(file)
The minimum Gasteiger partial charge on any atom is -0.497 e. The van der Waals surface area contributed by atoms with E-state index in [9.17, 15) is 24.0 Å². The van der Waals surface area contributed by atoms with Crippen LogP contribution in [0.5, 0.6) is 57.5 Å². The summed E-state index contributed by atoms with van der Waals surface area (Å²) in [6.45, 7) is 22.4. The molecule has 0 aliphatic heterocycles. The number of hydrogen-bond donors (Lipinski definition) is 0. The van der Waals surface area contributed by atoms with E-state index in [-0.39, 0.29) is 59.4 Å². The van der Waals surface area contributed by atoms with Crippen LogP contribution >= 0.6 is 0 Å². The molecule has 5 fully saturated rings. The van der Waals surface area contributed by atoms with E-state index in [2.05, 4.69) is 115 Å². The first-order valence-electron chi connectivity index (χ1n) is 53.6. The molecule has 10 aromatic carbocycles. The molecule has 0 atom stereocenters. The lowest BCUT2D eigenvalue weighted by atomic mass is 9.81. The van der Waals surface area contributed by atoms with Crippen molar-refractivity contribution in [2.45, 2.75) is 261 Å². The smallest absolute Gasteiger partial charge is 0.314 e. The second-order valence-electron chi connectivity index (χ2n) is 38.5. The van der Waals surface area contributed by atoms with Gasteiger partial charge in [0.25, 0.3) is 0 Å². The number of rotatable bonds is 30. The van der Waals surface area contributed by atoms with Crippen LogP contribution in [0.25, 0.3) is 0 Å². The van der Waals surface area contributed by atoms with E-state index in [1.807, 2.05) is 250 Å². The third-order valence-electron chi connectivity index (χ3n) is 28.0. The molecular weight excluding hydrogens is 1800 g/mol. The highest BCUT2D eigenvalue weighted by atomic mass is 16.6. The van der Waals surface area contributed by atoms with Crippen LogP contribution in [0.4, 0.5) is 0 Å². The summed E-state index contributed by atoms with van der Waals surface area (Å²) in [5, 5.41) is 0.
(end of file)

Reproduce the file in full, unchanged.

The minimum Gasteiger partial charge on any atom is -0.497 e. The van der Waals surface area contributed by atoms with E-state index in [9.17, 15) is 24.0 Å². The van der Waals surface area contributed by atoms with Crippen LogP contribution in [0.5, 0.6) is 57.5 Å². The summed E-state index contributed by atoms with van der Waals surface area (Å²) in [6.45, 7) is 22.4. The molecule has 0 aliphatic heterocycles. The number of hydrogen-bond donors (Lipinski definition) is 0. The van der Waals surface area contributed by atoms with E-state index in [-0.39, 0.29) is 59.4 Å². The van der Waals surface area contributed by atoms with Crippen LogP contribution >= 0.6 is 0 Å². The molecule has 5 fully saturated rings. The van der Waals surface area contributed by atoms with E-state index in [2.05, 4.69) is 115 Å². The first-order valence-electron chi connectivity index (χ1n) is 53.6. The molecule has 10 aromatic carbocycles. The molecule has 0 atom stereocenters. The lowest BCUT2D eigenvalue weighted by atomic mass is 9.81. The van der Waals surface area contributed by atoms with Crippen molar-refractivity contribution in [2.45, 2.75) is 261 Å². The smallest absolute Gasteiger partial charge is 0.314 e. The second-order valence-electron chi connectivity index (χ2n) is 38.5. The van der Waals surface area contributed by atoms with Gasteiger partial charge in [0.25, 0.3) is 0 Å². The number of rotatable bonds is 30. The van der Waals surface area contributed by atoms with Crippen LogP contribution in [0.25, 0.3) is 0 Å². The van der Waals surface area contributed by atoms with E-state index in [1.807, 2.05) is 250 Å². The third-order valence-electron chi connectivity index (χ3n) is 28.0. The molecular weight excluding hydrogens is 1800 g/mol. The highest BCUT2D eigenvalue weighted by atomic mass is 16.6. The van der Waals surface area contributed by atoms with Crippen LogP contribution in [0.4, 0.5) is 0 Å². The summed E-state index contributed by atoms with van der Waals surface area (Å²) in [5, 5.41) is 0.